Looking for basic self-study direction

Hi all,

I'm trying to determine the best route for self-study of material relating to communications. I have a very extensive background in communications, however my understanding of the general mathematics is not sufficient to work through many texts and I am seeking to remedy that. Take, for example, the following statement:

At a fundamental level I recognize the components of the above but the syntax is baffling at best for me. Many aspects of texts such as these I can explain exactly what something is and how it works, but I do not possess the proper understanding of the language of mathematics to work through new material or express existing material.

Some other examples:

and

Do any of you have any suggestions as to where to begin on some of the more general language and form aspects of math, or could identify some of the best areas for me to study to begin to work with things such as the above? My formal background with mathematics has been to the level of calculus 3 and some basic differential equations. I've been pondering set theory and abstract algebra but I am hoping to work towards this type of content in the most efficient way possible and thought I would check with experts to see if I'm on the right path.

If you have any suggestions it'd be much appreciated, thank you.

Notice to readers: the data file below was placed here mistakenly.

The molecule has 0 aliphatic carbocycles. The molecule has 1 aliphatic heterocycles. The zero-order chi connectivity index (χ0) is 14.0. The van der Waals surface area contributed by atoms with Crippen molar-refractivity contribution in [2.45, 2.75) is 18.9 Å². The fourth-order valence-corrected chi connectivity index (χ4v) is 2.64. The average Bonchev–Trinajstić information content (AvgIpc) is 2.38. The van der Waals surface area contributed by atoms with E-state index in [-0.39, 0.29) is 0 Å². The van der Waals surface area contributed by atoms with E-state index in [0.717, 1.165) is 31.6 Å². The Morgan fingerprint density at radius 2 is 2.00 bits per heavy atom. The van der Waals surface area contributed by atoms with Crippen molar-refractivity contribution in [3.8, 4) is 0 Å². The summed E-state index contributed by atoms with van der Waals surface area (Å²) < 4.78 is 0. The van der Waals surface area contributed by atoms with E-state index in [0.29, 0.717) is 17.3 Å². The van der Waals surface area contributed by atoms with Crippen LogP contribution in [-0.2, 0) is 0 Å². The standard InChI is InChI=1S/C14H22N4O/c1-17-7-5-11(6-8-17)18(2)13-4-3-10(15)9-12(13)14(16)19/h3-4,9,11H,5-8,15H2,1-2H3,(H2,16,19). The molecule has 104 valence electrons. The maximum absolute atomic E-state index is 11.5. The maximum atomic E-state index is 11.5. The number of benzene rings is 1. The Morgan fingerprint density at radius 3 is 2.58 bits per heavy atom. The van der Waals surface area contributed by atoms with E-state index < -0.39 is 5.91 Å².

Re: Looking for basic self-study direction

Quote:

Do any of you have any suggestions as to where to begin on some of the more general language and form aspects of math, or could identify some of the best areas for me to study to begin to work with things such as the above? My formal background with mathematics has been to the level of calculus 3 and some basic differential equations. I've been pondering set theory and abstract algebra but I am hoping to work towards this type of content in the most efficient way possible and thought I would check with experts to see if I'm on the right path.

The first thing to note is that in algebra we use letters as well as numbers. But the letters represent numbers. We imitate the rules of arithmetic with letters, because we mean that the rule will be true for any numbers.

Here, for example, is the rule for adding fractions:

a + b

= a + b

c

The letters a and b mean Whatever numbers are in the numerators. The letter c means Whatever number is in the denominator. The rule means:

"Whatever those numbers are, add the numerators

and write their sum over the common denominator."

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